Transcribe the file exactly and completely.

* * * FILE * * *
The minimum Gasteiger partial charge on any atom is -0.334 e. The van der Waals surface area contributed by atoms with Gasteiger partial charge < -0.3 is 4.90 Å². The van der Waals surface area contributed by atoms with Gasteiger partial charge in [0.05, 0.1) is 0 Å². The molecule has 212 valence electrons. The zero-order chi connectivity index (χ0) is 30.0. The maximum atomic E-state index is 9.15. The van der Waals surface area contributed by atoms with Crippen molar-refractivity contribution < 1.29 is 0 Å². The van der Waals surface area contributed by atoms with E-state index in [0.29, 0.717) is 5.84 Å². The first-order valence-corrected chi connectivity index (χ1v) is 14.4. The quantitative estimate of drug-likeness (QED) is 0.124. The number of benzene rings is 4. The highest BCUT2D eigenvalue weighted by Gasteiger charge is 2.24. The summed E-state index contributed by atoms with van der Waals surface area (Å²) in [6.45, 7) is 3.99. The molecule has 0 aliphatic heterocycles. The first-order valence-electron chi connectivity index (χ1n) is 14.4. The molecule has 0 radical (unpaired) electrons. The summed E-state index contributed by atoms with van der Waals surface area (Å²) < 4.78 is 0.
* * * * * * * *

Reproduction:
The minimum Gasteiger partial charge on any atom is -0.334 e. The van der Waals surface area contributed by atoms with Gasteiger partial charge < -0.3 is 4.90 Å². The van der Waals surface area contributed by atoms with Gasteiger partial charge in [0.05, 0.1) is 0 Å². The molecule has 212 valence electrons. The zero-order chi connectivity index (χ0) is 30.0. The maximum atomic E-state index is 9.15. The van der Waals surface area contributed by atoms with Crippen molar-refractivity contribution < 1.29 is 0 Å². The van der Waals surface area contributed by atoms with E-state index in [0.29, 0.717) is 5.84 Å². The first-order valence-corrected chi connectivity index (χ1v) is 14.4. The quantitative estimate of drug-likeness (QED) is 0.124. The number of benzene rings is 4. The highest BCUT2D eigenvalue weighted by Gasteiger charge is 2.24. The summed E-state index contributed by atoms with van der Waals surface area (Å²) in [6.45, 7) is 3.99. The molecule has 0 aliphatic heterocycles. The first-order valence-electron chi connectivity index (χ1n) is 14.4. The molecule has 0 radical (unpaired) electrons. The summed E-state index contributed by atoms with van der Waals surface area (Å²) < 4.78 is 0.